P50. Asian American History

Session: Session 7, 3:45-5:15 pm, Saturday 9/30

Category: Individual Papers

Location: Humanities

Chair: Marina Tinone (University of Illinois Urbana-Champaign)

Paper Presenters: Shuma Iwai (University of Wisconsin-La Crosse), Rebecca Stover (University of Illinois Urbana-Champaign), Shinya Yoshida (University of Minnesota Twin Cities)

Anti-Japanese sentiment during World War II: Galen Fisher’s Views on the Incarceration Camps

Speaker: Shuma Iwai
Role: Paper Presenter
Institution/Affiliation: University of Wisconsin-La Crosse
Abstract: After Japan’s attack on Pearl Harbor on December 7, 1941, U.S. President Roosevelt issued the Executive Order 9066 on February 19, 1942. The U.S. government felt the need of national security – to protect its nation from the enemies, Japanese Americans. Therefore, approximately 120,000 Japanese Americans were forced to move to the incarceration camps. While more than two-thirds of those were Japanese Americans who held American citizenship, the U.S. government claimed them as spies and enemies of the U.S. and treated them with injustice. These incarceration camps offered primitive accommodations and unsanitary conditions. Activities at the camps were restricted and monitored by the War Relocation Authority.   While scholars examined experiences and voices of Japanese Americans at the incarceration camps, they have paid less attention to a small group of American leaders that defended Japanese Americans and fought against anti-Japanese sentiment. This study focuses on Galen Merriam Fisher’ (1873-1955) activities against anti-Japanese sentiment and racial discrimination and injustice. He was a missionary for 21 years in Japan and wrote many articles and letters to the magazines, journals, and the government to criticize racial discrimination against Japanese Americans at the incarceration camps and to advocate for their civil rights. His significant contributions included assembling the Committee on National Security and Fair Play and shaping public opinion by making his arguments to agitate for better treatment in the camps and for the release of Japanese Americans from the camps publicly available. This presentation will detail his activities using the analysis of his writings.

Transpacific Citizenship, Race, and Migration

Speaker: Rebecca Stover
Role: Paper Presenter
Institution/Affiliation: University of Illinois Urbana-Champaign
Abstract: The intersection of race and citizenship in United States history reveals the dichotomy between the ideals of citizenship and the realities of inequality. In this book review essay, I examine the history and framework of Japanese American citizenship and national identity in the late nineteenth and twentieth centuries. Citizenship in the history of the United States, as portrayed by the books reviewed in this essay, is a complex web of laws. As framed by concepts of racial scripts: patterns of attitudes, practices, and making of policies that linked racialized groups and citizenship and immigration law which has disenfranchised Asian Americans, groups of color, and women, amongst others. The authors examine the formation of immigration and citizenship law, racialized group formation, and how their racial scripts mediate their access to citizenship. Through situating examples of the transpacific nationality and migration of Japanese Americans in Between Two Empires: Race, History, and Transnationalism in Japanese America and Citizens, Immigrants, and the Stateless: A Japanese American Diaspora in the Pacific, with the development of citizenship and immigration law in Making Foreigners: Immigration and Citizenship Law in America, 1600-2000 and the theoretical framework of How Race Is Made in America: Immigration, Citizenship, and the Historical Power of Racial Scripts we can better understand the history of how those inside United States borders become foreigners through unequal treatment reified through citizenship and immigration law.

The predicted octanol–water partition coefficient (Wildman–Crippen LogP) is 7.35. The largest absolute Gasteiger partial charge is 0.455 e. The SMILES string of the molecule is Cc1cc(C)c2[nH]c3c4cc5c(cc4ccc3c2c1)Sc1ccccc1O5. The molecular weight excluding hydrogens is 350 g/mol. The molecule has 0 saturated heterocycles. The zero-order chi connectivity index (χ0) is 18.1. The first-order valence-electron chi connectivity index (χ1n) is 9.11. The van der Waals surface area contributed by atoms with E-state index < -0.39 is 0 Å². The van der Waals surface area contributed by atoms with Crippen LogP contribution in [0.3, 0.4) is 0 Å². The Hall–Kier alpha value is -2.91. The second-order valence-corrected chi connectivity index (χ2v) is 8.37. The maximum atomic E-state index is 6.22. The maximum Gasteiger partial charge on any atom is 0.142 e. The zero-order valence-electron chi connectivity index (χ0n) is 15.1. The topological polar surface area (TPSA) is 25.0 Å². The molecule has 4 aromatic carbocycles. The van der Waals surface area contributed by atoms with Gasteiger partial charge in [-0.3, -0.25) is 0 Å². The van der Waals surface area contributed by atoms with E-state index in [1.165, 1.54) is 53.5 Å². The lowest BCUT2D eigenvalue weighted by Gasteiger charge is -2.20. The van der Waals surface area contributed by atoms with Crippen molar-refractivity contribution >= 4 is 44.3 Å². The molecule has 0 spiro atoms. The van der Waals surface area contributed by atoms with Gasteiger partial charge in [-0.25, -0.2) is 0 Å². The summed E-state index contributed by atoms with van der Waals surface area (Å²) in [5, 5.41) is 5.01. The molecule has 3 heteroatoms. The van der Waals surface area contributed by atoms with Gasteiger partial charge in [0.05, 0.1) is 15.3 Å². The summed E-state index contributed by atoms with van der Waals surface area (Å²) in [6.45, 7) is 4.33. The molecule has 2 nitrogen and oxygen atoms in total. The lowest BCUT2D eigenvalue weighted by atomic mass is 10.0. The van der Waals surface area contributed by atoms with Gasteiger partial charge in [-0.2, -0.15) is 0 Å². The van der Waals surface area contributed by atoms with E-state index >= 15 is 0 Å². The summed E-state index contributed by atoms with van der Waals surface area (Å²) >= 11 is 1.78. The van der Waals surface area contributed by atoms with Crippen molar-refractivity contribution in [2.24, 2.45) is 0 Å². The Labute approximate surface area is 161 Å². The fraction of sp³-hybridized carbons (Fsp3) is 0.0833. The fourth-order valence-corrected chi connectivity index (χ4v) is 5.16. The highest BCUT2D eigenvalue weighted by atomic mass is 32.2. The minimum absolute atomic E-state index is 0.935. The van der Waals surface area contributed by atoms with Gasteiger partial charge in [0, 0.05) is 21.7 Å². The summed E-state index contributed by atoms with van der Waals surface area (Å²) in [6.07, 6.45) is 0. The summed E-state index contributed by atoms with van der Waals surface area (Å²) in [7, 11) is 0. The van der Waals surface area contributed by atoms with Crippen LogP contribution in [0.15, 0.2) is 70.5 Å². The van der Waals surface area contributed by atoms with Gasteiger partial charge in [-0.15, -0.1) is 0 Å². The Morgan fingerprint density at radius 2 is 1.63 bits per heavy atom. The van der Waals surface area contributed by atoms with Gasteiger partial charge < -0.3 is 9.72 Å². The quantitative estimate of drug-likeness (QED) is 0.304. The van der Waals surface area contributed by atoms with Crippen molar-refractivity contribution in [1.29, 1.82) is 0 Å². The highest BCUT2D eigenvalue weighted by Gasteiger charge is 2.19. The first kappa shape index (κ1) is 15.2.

Fight or Cooperate?: Between Patriot and Hanjian in Chinese America during World War II

Speaker: Shinya Yoshida
Role: Paper Presenter
Institution/Affiliation: University of Minnesota Twin Cities
Abstract: This paper examines how Japan’s full scale invasion of China (1937-1945) impacted the Chinese community in America. The breakout of the Marco Polo Bridge Incident in July 1937 set China onto the path of all-out war with Japan. Chinese rank-and-file generally resisted Japan’s aggression by following the leadership of Chiang Kai-shek (1887-1975)’s Chinese Nationalist Government. Prior research recounts that ethnic Chinese in America united to participate in resist Japan and save China (kangri jiuguo) movements through fundraising, propaganda program, and material aid. This portrayal thus gives us the impression that all Chinese in the U.S. supported the war against Japan. However, this view needs critical reappraisal because it does not fully consider the multifaceted influence of imperial Japan on Chinese people. As Wang Jingwei (1883-1944) exemplifies, Japan’s dominance induced the conciliatory positions among Chinese politicians and ordinary people in Japan-occupied areas. The fact suggests that the aggression-resistance dichotomy misses the complexity of Chinese people’s wartime lived experiences. Through analysis of Chinese immigrant-published newspapers in combination with Japanese language periodicals, my paper argues the Second Sino-Japanese War produced intra-community feuds in Chinese communities caught between Chiang Kai-shek-led China and Wang Jingwei’s collaborationist regime of Japan. The development of Chinese immigrant nationalism was a process by which various actors with competing visions of East Asia’s present and future claimed legitimacy. My finding helps us revisit Chinese American history colored by U.S.-Sino triumphalist narrative of World War II.